Coaching for Climate Change

As I was doom-scrolling the other day, I stumbled across an article about a pact to improve climate change. I hadn’t read many articles like this previously and, as I read this one, I imagined myself applying each of these recommendations in my life.

I can’t find the article now and I won’t be able to remember all five recommendations exactly, but you can Google the words “climate change things you can do” and come up with similar lists.

  1. Eat a mostly vegan diet, with a high number of vegetables.

I would have very little problem with this. Although we are currently pizza-terians most weeks, I am a vegetarian already and trended vegan a few years ago. While I eat a lot of yogurt and cheese, and some eggs, if those things disappeared from the shelf, I would miss them, but I would survive.

2. Give up your personal car.

This would, again, be easy for me. I live in a city where having a car is an expensive pain in the neck and I don’t own a car. In fact, I mostly walk places. Sometimes I take the bus or – if I’m going to the airport – the subway. Even less often, I take a cab or a ride-share. Even when I visit my sister who, when she complains that Walmart is “all the way across town,” means that it is a 10 minute drive, I have survived an entire trip without a car. She, however, would say that it is a necessity with the weather and hauling groceries and all. I mostly have my groceries delivered – the only thing I have regularly delivered – but I just as easily carry them home from a grocery store .25 miles away.

3. Buy fewer than 3 pieces of clothing a year.

This one made me pause but it would certainly get easier if I ate a full vegan diet with a reduction of grains. This year alone I’ve purchased more than 3 items, even if you don’t count underwear. This made me realize that I have a clothing purchase problem. I buy a lot of clothes. And then I don’t wear them. And then I give them away. Right now I’m staring at a box of mostly-unused suits and dresses that I was going to drop off at a local organization that helps women recovering from abusive relationships get jobs. But then Covid hit and now they only take monetary donations.

4. Fly less.

I can’t remember what the recommendation was – something like 2 short-haul flights per year and 1 long-haul flight. Right now, this is less of a problem since my husband rarely leaves the house. We’ve cut back on the vacations we’re taking and I see my family maybe once a year and we mostly rent a car when we go see his family. But, the last time we flew, we both realized how much we miss traveling. I’ve taken Amtrak a lot and it’s just not a replacement for flying in it’s current format. So now what I’m thinking is that we fly somewhere and stay there, venturing out on trains or driving (with an electric car) to tour about. I’d like to think that we could do this while working remotely and my husband probably could. My own company is starting to push for back to the office at least two days a week – we’ll have to see where this goes.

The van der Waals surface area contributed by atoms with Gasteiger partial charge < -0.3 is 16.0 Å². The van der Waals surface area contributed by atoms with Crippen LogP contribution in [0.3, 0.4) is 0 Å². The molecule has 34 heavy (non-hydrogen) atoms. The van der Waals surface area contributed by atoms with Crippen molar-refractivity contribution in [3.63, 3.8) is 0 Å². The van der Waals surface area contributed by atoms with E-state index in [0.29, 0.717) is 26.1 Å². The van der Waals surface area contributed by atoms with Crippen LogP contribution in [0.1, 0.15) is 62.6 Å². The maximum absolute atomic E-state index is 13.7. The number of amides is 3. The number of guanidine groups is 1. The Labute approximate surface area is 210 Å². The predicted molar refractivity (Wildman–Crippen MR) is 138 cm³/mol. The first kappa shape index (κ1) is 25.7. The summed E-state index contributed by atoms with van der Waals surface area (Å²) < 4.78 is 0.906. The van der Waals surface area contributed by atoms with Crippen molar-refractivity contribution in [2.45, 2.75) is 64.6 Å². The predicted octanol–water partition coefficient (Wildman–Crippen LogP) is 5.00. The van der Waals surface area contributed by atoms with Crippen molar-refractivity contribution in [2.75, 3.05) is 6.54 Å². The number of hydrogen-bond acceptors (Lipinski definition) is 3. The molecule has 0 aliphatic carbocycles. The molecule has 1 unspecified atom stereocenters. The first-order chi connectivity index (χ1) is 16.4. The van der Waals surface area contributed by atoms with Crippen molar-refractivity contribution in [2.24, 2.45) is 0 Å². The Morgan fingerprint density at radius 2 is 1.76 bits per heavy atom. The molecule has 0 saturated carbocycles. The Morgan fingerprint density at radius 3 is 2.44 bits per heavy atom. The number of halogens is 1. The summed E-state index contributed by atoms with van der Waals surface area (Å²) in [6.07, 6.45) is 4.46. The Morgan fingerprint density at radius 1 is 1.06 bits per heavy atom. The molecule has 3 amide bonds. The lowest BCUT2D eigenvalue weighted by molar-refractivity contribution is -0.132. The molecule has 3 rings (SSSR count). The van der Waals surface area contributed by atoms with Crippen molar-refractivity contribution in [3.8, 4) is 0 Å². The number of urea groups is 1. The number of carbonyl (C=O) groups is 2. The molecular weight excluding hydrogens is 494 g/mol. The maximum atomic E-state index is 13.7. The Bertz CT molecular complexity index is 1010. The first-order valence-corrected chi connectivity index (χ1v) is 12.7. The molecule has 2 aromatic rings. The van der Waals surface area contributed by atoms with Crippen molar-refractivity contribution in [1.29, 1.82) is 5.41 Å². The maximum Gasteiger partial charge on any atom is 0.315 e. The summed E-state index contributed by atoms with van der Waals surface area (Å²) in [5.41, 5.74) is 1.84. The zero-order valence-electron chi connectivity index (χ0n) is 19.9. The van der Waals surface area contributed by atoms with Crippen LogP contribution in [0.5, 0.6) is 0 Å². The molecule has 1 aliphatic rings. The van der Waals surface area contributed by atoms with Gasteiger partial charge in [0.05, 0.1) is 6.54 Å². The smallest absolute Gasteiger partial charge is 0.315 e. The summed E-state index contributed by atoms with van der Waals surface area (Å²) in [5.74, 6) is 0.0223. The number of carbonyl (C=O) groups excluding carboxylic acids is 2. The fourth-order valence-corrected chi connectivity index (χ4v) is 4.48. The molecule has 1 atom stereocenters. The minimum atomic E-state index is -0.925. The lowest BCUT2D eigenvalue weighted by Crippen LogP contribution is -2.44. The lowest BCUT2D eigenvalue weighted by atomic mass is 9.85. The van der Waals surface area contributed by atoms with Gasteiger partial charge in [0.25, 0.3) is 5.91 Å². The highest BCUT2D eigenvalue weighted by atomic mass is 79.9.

5. I can’t remember what #5 was.

Maybe I’m blocking it out because it was too close – or maybe I just said, Oh that would be impossible, or even, Oh, I’m already doing that. As I searched for the article online, I encountered a number of other articles that recommended limiting food waste, saving water, holding onto your electronics for 5-7 years before replacing them, participating in the democratic process, “making your voice heard”, and a whole host of things you can do to improve the energy efficiency of your home (solar panels, insulation, replace windows, eliminate lawns, etc.). The recommendations range from the conservative to the crazy-left depending on who was writing them.

Overall, what this article made me think of was the reaction many older Americans have when their doctor tells them that they have a health problem that will require them to lower their cholesterol, reduce their diabetic risk, lose weight, exercise more, etc. They stare in stunned silence, internally thinking that’s never gonna happen. They don’t know where to begin, it all feels overwhelming, and they are surrounded by family, friends, and institutions that support their current lifestyle and don’t see a need to change.

Which is what has spawned the whole health coaching industry. Health coaches – the good ones – work with you to help you figure out, through a combination of education and support, how to start to integrate the changes that your doctor recommends or that you want to make, to live a happier, healthier lifestyle.

It feels like what we need now is a coach for climate change. Our doctors – the climate change scientists – are telling us that our lives are in danger and we need to make changes. We are still sitting in denial, thinking “3 pieces of clothing per year – huh, that’s never gonna happen” while our planet’s blood pressure goes up and arteries shut down. And all around us, our friends, our family members, our colleagues at work, and all those people on Instagram look awesome in that new pair of shoes that they bought in Portugal last year.

All the pressures are there to continue our pizza-terian diets.

We just need someone to help us figure out how to make this new lifestyle work.

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